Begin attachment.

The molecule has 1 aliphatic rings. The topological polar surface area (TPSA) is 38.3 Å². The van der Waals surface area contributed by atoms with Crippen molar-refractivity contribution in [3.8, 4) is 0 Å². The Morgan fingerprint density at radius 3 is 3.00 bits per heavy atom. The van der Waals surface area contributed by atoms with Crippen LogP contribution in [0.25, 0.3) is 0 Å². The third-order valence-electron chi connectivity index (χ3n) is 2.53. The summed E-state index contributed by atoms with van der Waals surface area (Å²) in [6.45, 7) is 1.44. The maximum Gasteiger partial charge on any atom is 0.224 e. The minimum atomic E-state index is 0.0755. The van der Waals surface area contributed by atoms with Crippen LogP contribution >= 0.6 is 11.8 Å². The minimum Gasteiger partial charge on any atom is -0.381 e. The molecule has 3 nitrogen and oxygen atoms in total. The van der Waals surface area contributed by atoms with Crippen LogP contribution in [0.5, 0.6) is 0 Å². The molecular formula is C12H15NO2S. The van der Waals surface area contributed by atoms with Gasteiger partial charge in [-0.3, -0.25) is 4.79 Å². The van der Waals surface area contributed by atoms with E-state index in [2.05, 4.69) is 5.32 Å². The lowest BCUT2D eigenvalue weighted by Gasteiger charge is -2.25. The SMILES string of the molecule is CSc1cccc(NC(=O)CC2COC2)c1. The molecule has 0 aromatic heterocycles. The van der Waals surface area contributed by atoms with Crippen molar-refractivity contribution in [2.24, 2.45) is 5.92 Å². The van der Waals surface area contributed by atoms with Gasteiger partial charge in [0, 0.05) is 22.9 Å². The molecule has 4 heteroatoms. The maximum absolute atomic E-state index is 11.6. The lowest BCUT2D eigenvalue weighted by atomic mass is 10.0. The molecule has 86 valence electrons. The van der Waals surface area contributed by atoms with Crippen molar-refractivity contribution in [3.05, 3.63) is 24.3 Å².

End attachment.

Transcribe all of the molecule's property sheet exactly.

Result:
The molecule has 1 aliphatic rings. The topological polar surface area (TPSA) is 38.3 Å². The van der Waals surface area contributed by atoms with Crippen molar-refractivity contribution in [3.8, 4) is 0 Å². The Morgan fingerprint density at radius 3 is 3.00 bits per heavy atom. The van der Waals surface area contributed by atoms with Crippen LogP contribution in [0.25, 0.3) is 0 Å². The third-order valence-electron chi connectivity index (χ3n) is 2.53. The summed E-state index contributed by atoms with van der Waals surface area (Å²) in [6.45, 7) is 1.44. The maximum Gasteiger partial charge on any atom is 0.224 e. The minimum atomic E-state index is 0.0755. The van der Waals surface area contributed by atoms with Crippen LogP contribution >= 0.6 is 11.8 Å². The minimum Gasteiger partial charge on any atom is -0.381 e. The molecule has 3 nitrogen and oxygen atoms in total. The van der Waals surface area contributed by atoms with Crippen LogP contribution in [0.5, 0.6) is 0 Å². The molecular formula is C12H15NO2S. The van der Waals surface area contributed by atoms with Gasteiger partial charge in [-0.3, -0.25) is 4.79 Å². The van der Waals surface area contributed by atoms with E-state index in [2.05, 4.69) is 5.32 Å². The lowest BCUT2D eigenvalue weighted by Gasteiger charge is -2.25. The SMILES string of the molecule is CSc1cccc(NC(=O)CC2COC2)c1. The molecule has 0 aromatic heterocycles. The van der Waals surface area contributed by atoms with Crippen molar-refractivity contribution in [2.24, 2.45) is 5.92 Å². The van der Waals surface area contributed by atoms with Gasteiger partial charge in [0, 0.05) is 22.9 Å². The molecule has 4 heteroatoms. The maximum absolute atomic E-state index is 11.6. The lowest BCUT2D eigenvalue weighted by atomic mass is 10.0. The molecule has 86 valence electrons. The van der Waals surface area contributed by atoms with Crippen molar-refractivity contribution in [3.05, 3.63) is 24.3 Å².